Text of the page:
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Using pfSense Community Edition as a virtual router for your lab environment

Apr 11 2017

When build lab and proof-of-concept solutions in a virtual environment it's very useful to also have a virtual router to enable multiple networks to connect, and to simulate a larger environments. For example to do lab setups like below:

 

net_thumb4_thumb
Very shiny Microsoft paint creation :)

 

Depending on virtualization platform you can use built-in network configurations to route, and bandwidth-limit network traffic. In this article you learn about creating a virtual router that works with all modern virtual platforms. In this post you learn to use a Linux-based router, pfSense, which is an open source firewall/router software distribution based on FreeBSD. You can download pfSense here: https://www.pfsense.org/download.

The pfSense firewall/router comes with tons of advanced router features, here is a list: https://www.pfsense.org/about-pfsense/features.html

Note #1: For a guide on rather using a Windows Server 2016 based router, check out this post: http://deploymentresearch.com/Research/Post/285/Using-a-virtual-router-for-your-lab-and-test-environment.  

Note #2: If you only are interesting in providing Internet access for a single network, you can just use the NAT feature in Hyper-V or VMware, no need for a virtual router. Ami Casto (@mdtpro) blogged about the Hyper-V NAT feature for Windows 10 and Windows Server 2016 here: http://deploymentresearch.com/Research/Post/558/Setting-Up-New-Networking-Features-in-Server-2016.

     

    Scenario

    The step-by-step guides in this article configure a virtual router for part of (two sites) the fictive ViaMonstra network. For a full IP plan for ViaMonstra network, see http://viamonstra.com/?page_id=25.

    In this scenario you configure routing between the following local networks, and also provide them Internet access.

    • New York: 192.168.1.0/24
    • Chicago: 192.168.4.0/24

    In addition ViaMonstra also have Internet access. In a real world (physical) network you would have many routers, but in a virtual environment where all virtual machines are running on the same host you only need one router. This also means that in this guide there are two internal virtual networks (virtual switches in Hyper-V), and one external network.

     

    Creating the virtual networks (virtual switches in Hyper-V)

    Using Hyper-V Manager (or PowerShell), create the following virtual switches (if you are new into Hyper-V, check this documentation on how to create virtual networks: https://docs.microsoft.com/en-us/virtualization/hyper-v-on-windows/quick-start/connect-to-network):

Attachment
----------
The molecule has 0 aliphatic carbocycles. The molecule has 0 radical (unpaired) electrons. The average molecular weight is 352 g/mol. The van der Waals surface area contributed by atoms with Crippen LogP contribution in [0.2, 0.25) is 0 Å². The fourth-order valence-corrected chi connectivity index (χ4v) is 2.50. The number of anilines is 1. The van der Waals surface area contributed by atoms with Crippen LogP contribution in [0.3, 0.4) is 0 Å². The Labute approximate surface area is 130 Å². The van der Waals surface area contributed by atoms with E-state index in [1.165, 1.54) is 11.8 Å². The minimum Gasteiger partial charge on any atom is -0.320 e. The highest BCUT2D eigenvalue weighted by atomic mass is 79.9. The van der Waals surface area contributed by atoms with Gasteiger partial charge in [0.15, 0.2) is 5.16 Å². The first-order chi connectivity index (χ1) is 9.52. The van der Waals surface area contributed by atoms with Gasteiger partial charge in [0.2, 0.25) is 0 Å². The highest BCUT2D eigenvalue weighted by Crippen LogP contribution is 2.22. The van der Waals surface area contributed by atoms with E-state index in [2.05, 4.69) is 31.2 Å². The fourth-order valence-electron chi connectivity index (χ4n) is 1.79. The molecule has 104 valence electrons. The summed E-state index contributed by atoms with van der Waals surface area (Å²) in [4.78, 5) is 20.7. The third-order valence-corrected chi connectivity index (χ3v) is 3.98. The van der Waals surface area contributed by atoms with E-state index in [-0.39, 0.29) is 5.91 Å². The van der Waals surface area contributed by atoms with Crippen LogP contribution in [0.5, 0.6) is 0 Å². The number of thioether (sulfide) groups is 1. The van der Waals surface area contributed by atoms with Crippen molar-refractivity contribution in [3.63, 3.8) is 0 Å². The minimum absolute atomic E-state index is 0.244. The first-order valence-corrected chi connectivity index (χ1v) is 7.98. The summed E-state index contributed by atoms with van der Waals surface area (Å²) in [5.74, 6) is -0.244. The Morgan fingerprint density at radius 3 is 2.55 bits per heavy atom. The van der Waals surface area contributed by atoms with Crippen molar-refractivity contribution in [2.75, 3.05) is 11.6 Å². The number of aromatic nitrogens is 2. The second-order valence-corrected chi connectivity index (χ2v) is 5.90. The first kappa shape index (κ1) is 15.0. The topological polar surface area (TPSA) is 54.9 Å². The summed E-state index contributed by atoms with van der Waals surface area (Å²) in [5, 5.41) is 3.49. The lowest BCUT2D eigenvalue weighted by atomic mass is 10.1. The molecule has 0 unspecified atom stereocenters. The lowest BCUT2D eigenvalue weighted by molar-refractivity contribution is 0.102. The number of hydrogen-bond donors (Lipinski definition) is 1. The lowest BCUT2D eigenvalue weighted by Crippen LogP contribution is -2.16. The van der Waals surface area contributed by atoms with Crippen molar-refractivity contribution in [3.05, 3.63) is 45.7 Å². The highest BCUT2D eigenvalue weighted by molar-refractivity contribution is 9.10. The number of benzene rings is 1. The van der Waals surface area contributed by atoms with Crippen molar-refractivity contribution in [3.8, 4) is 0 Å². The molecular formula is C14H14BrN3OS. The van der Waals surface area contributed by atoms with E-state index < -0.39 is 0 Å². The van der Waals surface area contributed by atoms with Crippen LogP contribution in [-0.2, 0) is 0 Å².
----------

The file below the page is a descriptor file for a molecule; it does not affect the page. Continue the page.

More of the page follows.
• External network
      • Name: External
      • Connection Type: External network (connected to physical network adapter of your host)
    • New York       
      • Name: New York
      • Connection Type: Internal network
    • Chicago
      • Name: Chicago
      • Connection Type: Internal network

     

    VM_thumb1_thumb
    The virtual switches configured.

     

        Create the Virtual Router VM in Hyper-V

        The next step is to create a virtual machine on which pfSense will be installed later.

        1. Create a Generation 1 virtual machine named GW01 with three network adapters (512 MB RAM and 60 GB disk).

        2. In the virtual machine settings, connect network adapter #1 to the External virtual network.

        3. Connect network adapter #2 to the New York virtual network.

        4. Connect network adapter #3 to the Chicago virtual network.

        5. Start the GW01 virtual machine once, and then turn it off again. This is so Hyper-V will assign MAC address to the network cards.

        6. On the virtual machine settings, make a note of the Mac Address for each network adapter. In my setup I had the following:    

        • Adapter #1 (External): 00:15:5D:01:00:D6
        • Adapter #2 (New York): 00:15:5D:01:00:D7
        • Adapter #3 (Chicago): 00:15:5D:01:00:D8

                 

            image     
            GW01 created with three network adapters.

             

            Installing pfSense Community Edition, Step-by-step guide

            1. Follow the steps in section Create the Virtual Router VM in Hyper-V to create the GW01 virtual machine

            2. Start setup of pfSense Community Edition by booting the GW01 virtual machine on the pfSense-CE-2.3.3-RELEASE-amd64.iso file

                

              image 
              Booting the GW01 virtual machine on the pfSense-CE-2.3.3-RELEASE-amd64.iso file.

              3. Allow the installer to start automatically (default), or press I if you want to save 8 seconds :)

              4. On the Configure Console page, select the Accept these Settings option.

              5. On the Select Task page, select Quick/Easy Install option, and then confirm by clicking OK.

              6. On the Install Kernel page, select the Standard Kernel option.

              7. On the Reboot page, eject the pfSense ISO file, and then press Enter to reboot.

              Note: Sometimes pfSense will lock the ISO so you can’t eject it while on the Reboot page. If that happens, just eject when the VM reboots.

              8. After reboot, on the Should VLANs be set up now option, press n, and then press Enter.

              9. On the Enter the WAN interface name or ‘a’ for auto-detection option, type in hn0, and then press Enter.

              10. On the Enter the LAN interface name or ‘a’ for auto-detection option, type in hn1, and then press Enter.

              11. On the Optional 1 interface name or ‘a’ for auto-detection option, type in hn2, and then press Enter.

              12. On the Optional 2 interface name or ‘a’ for auto-detection option, press Enter to continue.

              11. on the Do you want to proceed option, press y, and then press Enter.

              12. On the menu page, press 2, and then press Enter.

              13. Select the LAN interface by pressing 2, and then press Enter.